Gov. Brown signs plan that raises gas tax to fix California roads

SACRAMENTO, Calif. (AP) -- California drivers will see gas prices jump in November and will pay more to register their vehicles come January after Gov. Jerry Brown signed into law Friday a tax hike of $5 billion per year to fix the state's crumbling highways. 

Brown and his legislative allies said the money is badly needed to fill potholes and repair rutted roads that lengthen commutes and damage vehicles.

"Safe and smooth roads make California a better place to live and strengthen our economy," Brown said in a statement. "This legislation will put thousands of people to work."

In the bill, SB1, the money is split roughly evenly between state highways and local roads.  

The California Transportation Commission, appointed mostly by Brown, will approve projects for the funding and the first new construction work on state highways will likely begin in the summer of 2018, said Mark Dinger, a spokesman for Caltrans. Dinger said some existing projects may be sped up.

Local projects could get off the ground sooner, said Randy Breault, a public works director in Brisbane who serves on the board of directors for the California League of Cities. Once cities know when they will receive the money, he said some may be able to begin work on projects within weeks.

The plan aims to address a $59 billion backlog in deferred maintenance on state highways and $78 billion on local streets and roads. It raises gas taxes by 12 cents per gallon in November, and to 19.5 cents increase by 2020. Diesel taxes will rise by 20 cents per gallon and diesel sales taxes by 4 percent.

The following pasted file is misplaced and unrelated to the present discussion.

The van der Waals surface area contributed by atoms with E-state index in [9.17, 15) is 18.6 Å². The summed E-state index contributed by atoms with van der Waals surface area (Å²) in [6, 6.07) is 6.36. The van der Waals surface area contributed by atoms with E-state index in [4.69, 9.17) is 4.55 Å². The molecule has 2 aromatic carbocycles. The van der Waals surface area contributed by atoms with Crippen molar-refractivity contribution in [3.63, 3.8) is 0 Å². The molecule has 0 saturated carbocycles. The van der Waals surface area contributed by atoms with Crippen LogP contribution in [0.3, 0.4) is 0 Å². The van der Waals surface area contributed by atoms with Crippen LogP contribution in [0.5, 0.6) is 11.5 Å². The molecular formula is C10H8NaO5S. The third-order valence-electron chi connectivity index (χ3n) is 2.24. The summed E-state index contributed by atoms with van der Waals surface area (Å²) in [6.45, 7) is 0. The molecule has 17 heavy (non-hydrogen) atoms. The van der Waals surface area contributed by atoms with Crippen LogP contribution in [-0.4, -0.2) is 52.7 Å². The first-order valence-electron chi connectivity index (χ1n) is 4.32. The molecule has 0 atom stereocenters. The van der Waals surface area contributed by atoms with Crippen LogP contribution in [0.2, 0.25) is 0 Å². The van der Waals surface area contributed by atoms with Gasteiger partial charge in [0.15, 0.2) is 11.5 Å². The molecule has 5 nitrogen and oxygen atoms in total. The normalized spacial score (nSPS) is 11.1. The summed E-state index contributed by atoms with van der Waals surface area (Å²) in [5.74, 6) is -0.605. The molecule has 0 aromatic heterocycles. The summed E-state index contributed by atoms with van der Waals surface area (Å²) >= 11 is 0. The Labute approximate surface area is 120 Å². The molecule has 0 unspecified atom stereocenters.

Drivers will pay a new vehicle registration fee ranging from $25 to $175 depending on value of their vehicles. 

Senate Minority Leader Patricia Bates said Brown and Democratic lawmakers should have embraced a plan to fund road repairs that did not increase taxes.

"Californians got a lemon of a gas and car tax hike today," the Laguna Niguel Republican said in a statement. "This tax hike particularly hurts Californians struggling to make ends meet."

A few of the state projects that will get money are known, including an extension of a commuter rail line between the Central Valley and Silicon Valley, a parkway linking the University of California, Merced to a major state highway and highway expansion in Riverside County. Those projects were promised to undecided lawmakers to win their support for the legislation.

On Friday, Brown also signed the legislation authorizing those projects, SB132, and a bill by state Sen. Anthony Cannella to shield architects, engineers and land surveyors from liability in certain circumstances, SB 496.

Cannella was the only Republican in the Legislature who voted for the gas tax increase. He won funding for transportation projects in his Central Valley district as part of the deal.

Most of the money from SB1 will go into Caltrans' budget for major maintenance projects. More than filling potholes and making spot repairs, the crews will completely rebuild roads in particularly damaged areas, Dinger said. Potential projects include major commuting corridors near Sacramento, Highway 101 in Sonoma County, Interstate 580 in the East Bay and a variety of bridge and pavement projects in the Los Angeles area. 

The fees and taxes will all rise annually with inflation in perpetuity, raising an estimated $52 billion over the next 10 years. 

The measure passed the Legislature on April 6 with support from nearly all Democrats and Cannella. 

A conservative talk-radio host has organized an attempt to recall Sen. Josh Newman, a freshman Democrat who narrowly won his Orange County seat last year and voted for the tax hike.